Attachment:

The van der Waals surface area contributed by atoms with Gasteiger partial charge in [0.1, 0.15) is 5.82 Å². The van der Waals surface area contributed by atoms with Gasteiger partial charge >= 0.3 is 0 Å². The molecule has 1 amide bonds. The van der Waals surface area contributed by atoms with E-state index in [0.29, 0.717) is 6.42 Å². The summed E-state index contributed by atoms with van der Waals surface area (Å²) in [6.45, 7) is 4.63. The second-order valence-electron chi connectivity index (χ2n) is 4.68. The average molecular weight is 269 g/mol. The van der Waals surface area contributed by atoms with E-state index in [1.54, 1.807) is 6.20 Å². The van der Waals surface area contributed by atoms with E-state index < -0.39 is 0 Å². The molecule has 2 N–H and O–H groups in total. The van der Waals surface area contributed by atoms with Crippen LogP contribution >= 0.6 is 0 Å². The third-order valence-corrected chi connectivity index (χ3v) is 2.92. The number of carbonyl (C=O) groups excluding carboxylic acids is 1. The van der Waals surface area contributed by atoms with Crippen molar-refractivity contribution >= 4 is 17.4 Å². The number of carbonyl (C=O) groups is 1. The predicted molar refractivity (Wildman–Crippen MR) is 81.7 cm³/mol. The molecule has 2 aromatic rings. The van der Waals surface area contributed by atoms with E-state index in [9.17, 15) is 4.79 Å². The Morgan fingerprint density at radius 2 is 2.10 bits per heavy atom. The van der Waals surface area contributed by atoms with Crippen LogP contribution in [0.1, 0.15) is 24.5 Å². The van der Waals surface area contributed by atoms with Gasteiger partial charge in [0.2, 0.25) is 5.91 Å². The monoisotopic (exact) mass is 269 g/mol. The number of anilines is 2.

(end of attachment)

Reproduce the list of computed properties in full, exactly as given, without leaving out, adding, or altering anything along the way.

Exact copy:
The van der Waals surface area contributed by atoms with Gasteiger partial charge in [0.1, 0.15) is 5.82 Å². The van der Waals surface area contributed by atoms with Gasteiger partial charge >= 0.3 is 0 Å². The molecule has 1 amide bonds. The van der Waals surface area contributed by atoms with E-state index in [0.29, 0.717) is 6.42 Å². The summed E-state index contributed by atoms with van der Waals surface area (Å²) in [6.45, 7) is 4.63. The second-order valence-electron chi connectivity index (χ2n) is 4.68. The average molecular weight is 269 g/mol. The van der Waals surface area contributed by atoms with E-state index in [1.54, 1.807) is 6.20 Å². The van der Waals surface area contributed by atoms with E-state index < -0.39 is 0 Å². The molecule has 2 N–H and O–H groups in total. The van der Waals surface area contributed by atoms with Crippen LogP contribution >= 0.6 is 0 Å². The third-order valence-corrected chi connectivity index (χ3v) is 2.92. The number of carbonyl (C=O) groups excluding carboxylic acids is 1. The van der Waals surface area contributed by atoms with Crippen molar-refractivity contribution >= 4 is 17.4 Å². The number of carbonyl (C=O) groups is 1. The predicted molar refractivity (Wildman–Crippen MR) is 81.7 cm³/mol. The molecule has 2 aromatic rings. The van der Waals surface area contributed by atoms with E-state index in [9.17, 15) is 4.79 Å². The Morgan fingerprint density at radius 2 is 2.10 bits per heavy atom. The van der Waals surface area contributed by atoms with Crippen LogP contribution in [0.1, 0.15) is 24.5 Å². The van der Waals surface area contributed by atoms with Gasteiger partial charge in [0.2, 0.25) is 5.91 Å². The monoisotopic (exact) mass is 269 g/mol. The number of anilines is 2.